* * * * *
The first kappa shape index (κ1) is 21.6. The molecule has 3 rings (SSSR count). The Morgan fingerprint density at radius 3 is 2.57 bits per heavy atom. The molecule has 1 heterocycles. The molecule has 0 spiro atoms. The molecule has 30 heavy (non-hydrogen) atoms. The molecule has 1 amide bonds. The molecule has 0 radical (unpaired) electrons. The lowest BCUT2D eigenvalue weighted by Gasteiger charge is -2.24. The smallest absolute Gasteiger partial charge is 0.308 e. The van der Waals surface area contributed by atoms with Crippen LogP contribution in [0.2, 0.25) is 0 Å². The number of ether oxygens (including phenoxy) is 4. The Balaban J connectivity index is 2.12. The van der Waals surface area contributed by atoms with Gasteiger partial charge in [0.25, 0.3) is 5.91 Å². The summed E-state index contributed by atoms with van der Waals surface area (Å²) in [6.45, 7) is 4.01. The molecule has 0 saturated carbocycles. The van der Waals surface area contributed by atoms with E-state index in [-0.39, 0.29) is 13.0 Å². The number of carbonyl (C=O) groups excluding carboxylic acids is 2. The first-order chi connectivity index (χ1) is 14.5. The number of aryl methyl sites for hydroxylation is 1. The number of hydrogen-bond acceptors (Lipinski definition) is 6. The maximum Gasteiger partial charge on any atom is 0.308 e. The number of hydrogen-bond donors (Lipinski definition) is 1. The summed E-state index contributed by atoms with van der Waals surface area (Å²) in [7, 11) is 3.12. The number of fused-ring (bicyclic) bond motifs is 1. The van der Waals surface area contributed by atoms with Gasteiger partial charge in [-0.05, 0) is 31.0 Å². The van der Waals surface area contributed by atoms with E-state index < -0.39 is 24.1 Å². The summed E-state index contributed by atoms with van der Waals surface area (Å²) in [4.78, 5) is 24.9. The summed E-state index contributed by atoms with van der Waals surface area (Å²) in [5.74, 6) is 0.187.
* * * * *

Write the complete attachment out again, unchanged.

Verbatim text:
The first kappa shape index (κ1) is 21.6. The molecule has 3 rings (SSSR count). The Morgan fingerprint density at radius 3 is 2.57 bits per heavy atom. The molecule has 1 heterocycles. The molecule has 0 spiro atoms. The molecule has 30 heavy (non-hydrogen) atoms. The molecule has 1 amide bonds. The molecule has 0 radical (unpaired) electrons. The lowest BCUT2D eigenvalue weighted by Gasteiger charge is -2.24. The smallest absolute Gasteiger partial charge is 0.308 e. The van der Waals surface area contributed by atoms with Crippen LogP contribution in [0.2, 0.25) is 0 Å². The number of ether oxygens (including phenoxy) is 4. The Balaban J connectivity index is 2.12. The van der Waals surface area contributed by atoms with Gasteiger partial charge in [0.25, 0.3) is 5.91 Å². The summed E-state index contributed by atoms with van der Waals surface area (Å²) in [6.45, 7) is 4.01. The molecule has 0 saturated carbocycles. The van der Waals surface area contributed by atoms with E-state index in [-0.39, 0.29) is 13.0 Å². The number of carbonyl (C=O) groups excluding carboxylic acids is 2. The first-order chi connectivity index (χ1) is 14.5. The number of aryl methyl sites for hydroxylation is 1. The number of hydrogen-bond acceptors (Lipinski definition) is 6. The maximum Gasteiger partial charge on any atom is 0.308 e. The number of hydrogen-bond donors (Lipinski definition) is 1. The summed E-state index contributed by atoms with van der Waals surface area (Å²) in [7, 11) is 3.12. The number of fused-ring (bicyclic) bond motifs is 1. The van der Waals surface area contributed by atoms with Gasteiger partial charge in [-0.05, 0) is 31.0 Å². The van der Waals surface area contributed by atoms with E-state index < -0.39 is 24.1 Å². The summed E-state index contributed by atoms with van der Waals surface area (Å²) in [4.78, 5) is 24.9. The summed E-state index contributed by atoms with van der Waals surface area (Å²) in [5.74, 6) is 0.187.